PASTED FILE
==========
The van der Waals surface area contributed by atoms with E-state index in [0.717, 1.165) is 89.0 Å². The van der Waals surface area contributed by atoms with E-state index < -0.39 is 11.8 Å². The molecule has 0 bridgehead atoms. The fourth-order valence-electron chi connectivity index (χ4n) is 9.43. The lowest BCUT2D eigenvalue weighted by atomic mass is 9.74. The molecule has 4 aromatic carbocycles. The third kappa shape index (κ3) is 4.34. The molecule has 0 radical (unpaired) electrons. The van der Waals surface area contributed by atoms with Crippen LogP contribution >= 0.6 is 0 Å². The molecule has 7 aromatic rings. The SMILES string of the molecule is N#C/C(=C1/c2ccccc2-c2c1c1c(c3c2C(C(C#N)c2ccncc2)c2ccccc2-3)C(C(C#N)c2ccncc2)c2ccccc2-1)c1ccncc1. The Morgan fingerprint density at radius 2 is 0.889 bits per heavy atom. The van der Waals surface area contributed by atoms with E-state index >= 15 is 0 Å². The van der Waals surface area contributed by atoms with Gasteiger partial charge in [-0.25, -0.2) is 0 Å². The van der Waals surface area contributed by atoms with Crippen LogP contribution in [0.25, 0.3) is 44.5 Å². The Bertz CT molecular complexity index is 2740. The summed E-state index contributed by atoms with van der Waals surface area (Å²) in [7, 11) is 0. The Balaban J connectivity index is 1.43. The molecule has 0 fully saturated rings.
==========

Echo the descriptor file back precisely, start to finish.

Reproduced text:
The van der Waals surface area contributed by atoms with E-state index in [0.717, 1.165) is 89.0 Å². The van der Waals surface area contributed by atoms with E-state index < -0.39 is 11.8 Å². The molecule has 0 bridgehead atoms. The fourth-order valence-electron chi connectivity index (χ4n) is 9.43. The lowest BCUT2D eigenvalue weighted by atomic mass is 9.74. The molecule has 4 aromatic carbocycles. The third kappa shape index (κ3) is 4.34. The molecule has 0 radical (unpaired) electrons. The van der Waals surface area contributed by atoms with Crippen LogP contribution >= 0.6 is 0 Å². The molecule has 7 aromatic rings. The SMILES string of the molecule is N#C/C(=C1/c2ccccc2-c2c1c1c(c3c2C(C(C#N)c2ccncc2)c2ccccc2-3)C(C(C#N)c2ccncc2)c2ccccc2-1)c1ccncc1. The Morgan fingerprint density at radius 2 is 0.889 bits per heavy atom. The van der Waals surface area contributed by atoms with E-state index >= 15 is 0 Å². The van der Waals surface area contributed by atoms with Gasteiger partial charge in [-0.25, -0.2) is 0 Å². The van der Waals surface area contributed by atoms with Crippen LogP contribution in [0.25, 0.3) is 44.5 Å². The Bertz CT molecular complexity index is 2740. The summed E-state index contributed by atoms with van der Waals surface area (Å²) in [7, 11) is 0. The Balaban J connectivity index is 1.43. The molecule has 0 fully saturated rings.